Last week’s meals were really good. The brisket was over the top delish.  The hamburger soup was boring but did the job.  I put a bit of sugar in the creamy rigatoni, as it was quite salty and acidic given the tomatoes – but really good stuff. I’ve frozen half in a pan, and in a week or two we’ll defrost and I’ll crumble bread crumbs on top for a pasta bake. The salmon was also good, except (a) the store had no ripe avocados, so I didn’t even do the good avocado salsa topping, which is a big part of the point, and (b) I didn’t use salmon, I used redfish, and that one piece of fish (large enough to feed all of us) was TWENTY SEVEN DOLLARS and now I remember why I hardly ever make fish. Delicious fish is delicious but expensive, and cheap fish is cheap but non-delicious. We live on the Gulf Coast. I think we could do better.

We are down to nothin’ in the freezer, so I’m about to brave Costco on a Sunday afternoon (along with everyone else in the world), and buy All the Meats. Since I caught a giant cabbage plus one non-giant but still substantial cabbage, the below menu shall be disproportionately cabbage-based.

  • Lasagna. I keep reading all these recipes for lasagna roll ups (roll the typical ingredients up in a lasagna noodle) or lasagna cups (tuck a noodle in a muffin tin, fill remainder of muffin cup w/sauce and ricotta) and I’m like – this is still just lasagna, only harder to make. Ours will likely have layers of zucchini, spinach, ricotta, jarred sauce, and if I’m feeling feisty, perhaps some sausage. I usually mix a medium sized plastic tub of ricotta with one raw egg, a dash of nutmeg, and wilted spinach. Then layer sauce, cooked noodles, zucchini/sausage, ricotta, then re-start with sauce, cooked noodles, etc. Shred mozzarella on the top. I might make two, and carry one down to a family w/a new baby down the street.
  • Cashew cabbage and chicken kebabs. A little Asian fusion.
  • Lazy cabbage rolls. Looks do-able.
  • Slow cooker refried beans and leftover brisket in some sort of tortilla configuration
  • Frozen pizza – I’m going out to dinner and a concert with some girlfriends on a Wednesday. How thrilling! The spouse shall frozen pizza-it-up while I’m out.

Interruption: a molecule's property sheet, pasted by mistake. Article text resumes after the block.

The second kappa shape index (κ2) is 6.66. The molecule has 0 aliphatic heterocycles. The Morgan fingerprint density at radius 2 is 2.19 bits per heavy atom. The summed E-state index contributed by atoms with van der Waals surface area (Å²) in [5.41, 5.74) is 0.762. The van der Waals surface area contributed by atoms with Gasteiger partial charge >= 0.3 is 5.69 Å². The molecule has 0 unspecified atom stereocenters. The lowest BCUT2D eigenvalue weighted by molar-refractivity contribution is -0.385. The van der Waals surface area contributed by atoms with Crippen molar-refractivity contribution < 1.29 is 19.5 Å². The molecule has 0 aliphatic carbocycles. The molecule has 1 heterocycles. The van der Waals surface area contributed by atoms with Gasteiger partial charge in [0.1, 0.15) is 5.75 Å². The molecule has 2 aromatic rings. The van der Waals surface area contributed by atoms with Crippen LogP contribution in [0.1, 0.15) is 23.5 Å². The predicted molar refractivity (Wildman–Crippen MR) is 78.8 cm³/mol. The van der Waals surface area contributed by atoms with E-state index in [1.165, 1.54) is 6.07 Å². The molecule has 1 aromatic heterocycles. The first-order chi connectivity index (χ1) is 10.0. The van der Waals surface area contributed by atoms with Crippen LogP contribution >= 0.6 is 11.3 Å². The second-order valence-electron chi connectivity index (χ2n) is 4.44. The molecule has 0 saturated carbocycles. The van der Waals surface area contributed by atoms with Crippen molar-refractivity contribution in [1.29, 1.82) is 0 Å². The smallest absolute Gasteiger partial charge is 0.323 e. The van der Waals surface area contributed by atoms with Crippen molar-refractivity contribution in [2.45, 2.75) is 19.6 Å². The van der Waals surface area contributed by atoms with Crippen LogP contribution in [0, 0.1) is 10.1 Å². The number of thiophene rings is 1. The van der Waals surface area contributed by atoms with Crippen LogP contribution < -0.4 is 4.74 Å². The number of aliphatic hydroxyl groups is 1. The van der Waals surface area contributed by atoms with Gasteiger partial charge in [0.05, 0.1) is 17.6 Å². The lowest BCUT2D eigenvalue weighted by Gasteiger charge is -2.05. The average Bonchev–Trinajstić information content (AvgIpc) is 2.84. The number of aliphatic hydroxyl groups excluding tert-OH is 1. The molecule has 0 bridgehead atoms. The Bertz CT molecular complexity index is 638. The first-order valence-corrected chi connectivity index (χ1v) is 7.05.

• Roast chicken, potatoes, and carrots.

One last story before I dive once more into the breach. We were at the parade yesterday, on the route before the parade started late. Suddenly, four giant school buses went pealing by, way too quickly. Craig, thinking the parade had started, darted forward toward them, and my neighbor (who was closer) dashed forward and roughly grabbed him back. This sent him WAILING – zero complaints on her daring save, but her roughness startled him. He loves this woman and so he felt betrayed when she shouted and grabbed him, and his giant, rolling tears made for quite a dramatic sight. Her friend made a game attempt to talk him into a better mood, and learned through some prodding questioning that Craig’s a big fan of garbage trucks. So she said – “Ha! I planned this parade. I know the clean up crew. You’re going to ride on a garbage truck today.”

Two hours later when the darn thing ended, I thought for sure she’d forget, but she didn’t. After the end-of-parade fire truck went rolling by, I sent the big boys home with the neighbor and the friend, Craig, and I headed down the filthy route toward the (frankly astonishing) clean up crew. They do a bang up job cleaning the mess, and after we pass the people with rakes, the bulldozer, the people dragging garbage cans on casters, more people with rakes, another set of ‘dozers, we get to the line of garbage trucks. She has a word with the boss, and he radios back to the driver, and next thing you know, Craig and I are hoisting ourselves up into a garbage truck. He was wide eyed and speechless. I was a bit chuffed myself – it’s kinda cool up there! The driver was a bit embarrassed at the state of his truck – “If I’d a known you was a comin’, I’d a cleaned it!” – but I assured him that we were totally thrilled.

We’d found out earlier that day that our boys have once more been rejected by the public charter here in town (School Choice is bullshit, don’t let them sell you on it), really our only shot at a public school for next year, and I was all set to up stakes and move away.  I’ll admit, the garbage truck thing mollified me again.  This city is both frustrating and magical in equal measure. (Besides, bullshit charters are spreading across the whole country so it’s not like we can escape this nightmare. RIP public education, c. 2017.)

Have a lovely week, and wish me luck in bending the space-time continuum to get all these chores done before I launch into another 60 hour workweek. One plodding foot in front of the other.